Once you are past the fork, you are out of the woods and headed for the summit. The road gets wider and you will be a more relaxed driver. For all practical purposes, you are back in civilization, because there is a vineyard with a portable toilet near the top. You probably won't see any people, but you will get an overview of of wine country from the summit. There is room to park and walk around to admire the view of the rolling hills and vineyards below. I decided to wait until the sun set, since it would occur within of few minutes of my reaching the top. It was cool enough to do some walking, so I took advantage of that. As you look at the pictures, you will see that the ones on the shady side are darker, while the ones taken from the other side where the sun was still shining are lighter. They were all taken within minutes and a few yards of each other.

The way down to Peachy Canyon was a breeze compared to the rest. Peachy Canyon was paved, and the views there were also very scenic, but you do have to watch the curves. If you want to visit any of the tasting rooms on your way down, do check the schedules before you start your drive. Saturday and Sunday afternoons are usually safe times to find them open.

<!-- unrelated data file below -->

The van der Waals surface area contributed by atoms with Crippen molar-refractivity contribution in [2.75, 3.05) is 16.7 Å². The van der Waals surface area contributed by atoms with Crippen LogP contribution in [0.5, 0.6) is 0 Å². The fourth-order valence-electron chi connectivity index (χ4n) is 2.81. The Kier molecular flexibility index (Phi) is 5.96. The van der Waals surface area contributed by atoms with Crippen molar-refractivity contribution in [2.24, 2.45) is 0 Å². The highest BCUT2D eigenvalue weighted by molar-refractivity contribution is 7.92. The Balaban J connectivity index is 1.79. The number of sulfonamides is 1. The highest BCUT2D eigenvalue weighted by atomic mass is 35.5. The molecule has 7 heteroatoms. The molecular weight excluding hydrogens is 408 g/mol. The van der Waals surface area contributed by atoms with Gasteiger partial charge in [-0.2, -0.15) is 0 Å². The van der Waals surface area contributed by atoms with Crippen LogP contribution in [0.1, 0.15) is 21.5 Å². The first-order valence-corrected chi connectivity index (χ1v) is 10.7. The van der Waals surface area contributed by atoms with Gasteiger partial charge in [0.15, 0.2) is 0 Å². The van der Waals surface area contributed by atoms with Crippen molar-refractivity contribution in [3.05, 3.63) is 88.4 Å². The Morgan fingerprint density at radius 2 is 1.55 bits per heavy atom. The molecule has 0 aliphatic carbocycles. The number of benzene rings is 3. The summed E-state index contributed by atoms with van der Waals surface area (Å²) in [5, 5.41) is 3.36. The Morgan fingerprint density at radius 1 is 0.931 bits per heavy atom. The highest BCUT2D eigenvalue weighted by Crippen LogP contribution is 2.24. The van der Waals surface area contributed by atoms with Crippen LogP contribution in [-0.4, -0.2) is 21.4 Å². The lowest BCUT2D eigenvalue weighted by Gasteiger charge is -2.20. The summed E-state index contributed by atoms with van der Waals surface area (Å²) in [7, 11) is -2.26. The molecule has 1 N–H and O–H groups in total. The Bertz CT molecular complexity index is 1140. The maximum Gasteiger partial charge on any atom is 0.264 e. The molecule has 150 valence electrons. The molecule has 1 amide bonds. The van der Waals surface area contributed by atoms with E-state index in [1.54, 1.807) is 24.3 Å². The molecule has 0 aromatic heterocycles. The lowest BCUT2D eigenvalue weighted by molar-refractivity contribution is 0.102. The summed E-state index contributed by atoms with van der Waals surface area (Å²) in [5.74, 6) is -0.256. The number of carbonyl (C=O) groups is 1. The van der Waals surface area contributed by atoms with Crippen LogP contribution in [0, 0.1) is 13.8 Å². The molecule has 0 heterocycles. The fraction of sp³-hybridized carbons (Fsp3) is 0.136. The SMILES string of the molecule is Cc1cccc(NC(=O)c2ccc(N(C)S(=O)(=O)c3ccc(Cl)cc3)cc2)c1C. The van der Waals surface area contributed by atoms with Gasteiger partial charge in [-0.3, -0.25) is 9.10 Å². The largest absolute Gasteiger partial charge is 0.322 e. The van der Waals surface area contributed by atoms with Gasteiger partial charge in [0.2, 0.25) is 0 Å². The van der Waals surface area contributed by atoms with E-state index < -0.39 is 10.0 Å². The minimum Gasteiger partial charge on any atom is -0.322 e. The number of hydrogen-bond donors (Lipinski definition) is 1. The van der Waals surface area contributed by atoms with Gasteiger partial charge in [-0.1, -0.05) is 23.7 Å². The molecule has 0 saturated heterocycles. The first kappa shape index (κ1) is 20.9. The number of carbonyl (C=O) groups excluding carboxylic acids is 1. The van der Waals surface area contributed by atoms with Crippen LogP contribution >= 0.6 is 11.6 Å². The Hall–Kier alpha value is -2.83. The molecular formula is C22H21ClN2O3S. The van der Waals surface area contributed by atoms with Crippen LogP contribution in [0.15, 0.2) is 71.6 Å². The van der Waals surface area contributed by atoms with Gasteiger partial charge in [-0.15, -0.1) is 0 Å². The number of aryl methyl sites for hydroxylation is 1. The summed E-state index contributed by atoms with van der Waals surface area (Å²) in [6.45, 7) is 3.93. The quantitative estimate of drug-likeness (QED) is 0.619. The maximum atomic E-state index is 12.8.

How Brave Are You?

Don't miss my other hubs on North San Luis Obispo County

I'd love to have your feedback here.

Barbara Radisavljevic (author) from Templeton, CA on November 08, 2011:

Denise, in some ways this would have been easier on foot, were it not so long a trek. Thanks for coming with me on my drive, and taking time to comment.

Denise Handlon from North Carolina on November 08, 2011:

Great photos! WannaB- I remember trekking through some canyon roads when I lived in CA and it definitely is different terrain. Very cool! Thanks for sharing.

Barbara Radisavljevic (author) from Templeton, CA on November 05, 2011:

qlcoach, when I see something beautiful or exciting, I always want to share it with someone. Thanks for stopping by to join me on my journey.

Audrey, I probably would have enjoyed this more if Kosta had been with me, but he was busy elsewhere that day. I think I'd like to do the motorhome trip, too, but I'm afraid to drive one. Glad you enjoyed my photo tour.